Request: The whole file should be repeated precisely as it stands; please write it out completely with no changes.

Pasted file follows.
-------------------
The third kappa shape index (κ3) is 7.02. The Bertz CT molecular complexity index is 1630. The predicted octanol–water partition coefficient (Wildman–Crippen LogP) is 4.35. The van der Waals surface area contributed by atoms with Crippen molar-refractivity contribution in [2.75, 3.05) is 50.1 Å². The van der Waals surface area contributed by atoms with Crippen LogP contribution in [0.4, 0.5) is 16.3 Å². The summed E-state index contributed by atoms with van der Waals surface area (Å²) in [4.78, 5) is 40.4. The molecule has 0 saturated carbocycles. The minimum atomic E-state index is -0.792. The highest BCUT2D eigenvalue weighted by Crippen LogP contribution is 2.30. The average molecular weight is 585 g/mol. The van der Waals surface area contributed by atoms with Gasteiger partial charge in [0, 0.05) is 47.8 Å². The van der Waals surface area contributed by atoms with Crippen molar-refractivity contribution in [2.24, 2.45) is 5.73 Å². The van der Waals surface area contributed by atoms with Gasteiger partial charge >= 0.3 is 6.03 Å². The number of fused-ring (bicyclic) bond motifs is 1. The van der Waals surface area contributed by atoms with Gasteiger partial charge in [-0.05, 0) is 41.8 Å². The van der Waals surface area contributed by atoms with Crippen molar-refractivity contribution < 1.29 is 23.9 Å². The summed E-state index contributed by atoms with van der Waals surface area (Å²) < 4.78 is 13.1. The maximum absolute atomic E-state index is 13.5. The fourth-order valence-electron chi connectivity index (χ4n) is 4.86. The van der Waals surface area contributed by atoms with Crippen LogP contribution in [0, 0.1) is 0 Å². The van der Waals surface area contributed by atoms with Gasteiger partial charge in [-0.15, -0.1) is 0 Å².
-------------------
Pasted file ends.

The third kappa shape index (κ3) is 7.02. The Bertz CT molecular complexity index is 1630. The predicted octanol–water partition coefficient (Wildman–Crippen LogP) is 4.35. The van der Waals surface area contributed by atoms with Crippen molar-refractivity contribution in [2.75, 3.05) is 50.1 Å². The van der Waals surface area contributed by atoms with Crippen LogP contribution in [0.4, 0.5) is 16.3 Å². The summed E-state index contributed by atoms with van der Waals surface area (Å²) in [4.78, 5) is 40.4. The molecule has 0 saturated carbocycles. The minimum atomic E-state index is -0.792. The highest BCUT2D eigenvalue weighted by Crippen LogP contribution is 2.30. The average molecular weight is 585 g/mol. The van der Waals surface area contributed by atoms with Gasteiger partial charge in [0, 0.05) is 47.8 Å². The van der Waals surface area contributed by atoms with Crippen molar-refractivity contribution in [2.24, 2.45) is 5.73 Å². The van der Waals surface area contributed by atoms with Gasteiger partial charge >= 0.3 is 6.03 Å². The number of fused-ring (bicyclic) bond motifs is 1. The van der Waals surface area contributed by atoms with Gasteiger partial charge in [-0.05, 0) is 41.8 Å². The van der Waals surface area contributed by atoms with Crippen molar-refractivity contribution < 1.29 is 23.9 Å². The summed E-state index contributed by atoms with van der Waals surface area (Å²) < 4.78 is 13.1. The maximum absolute atomic E-state index is 13.5. The fourth-order valence-electron chi connectivity index (χ4n) is 4.86. The van der Waals surface area contributed by atoms with Crippen LogP contribution in [0, 0.1) is 0 Å². The van der Waals surface area contributed by atoms with Gasteiger partial charge in [-0.15, -0.1) is 0 Å².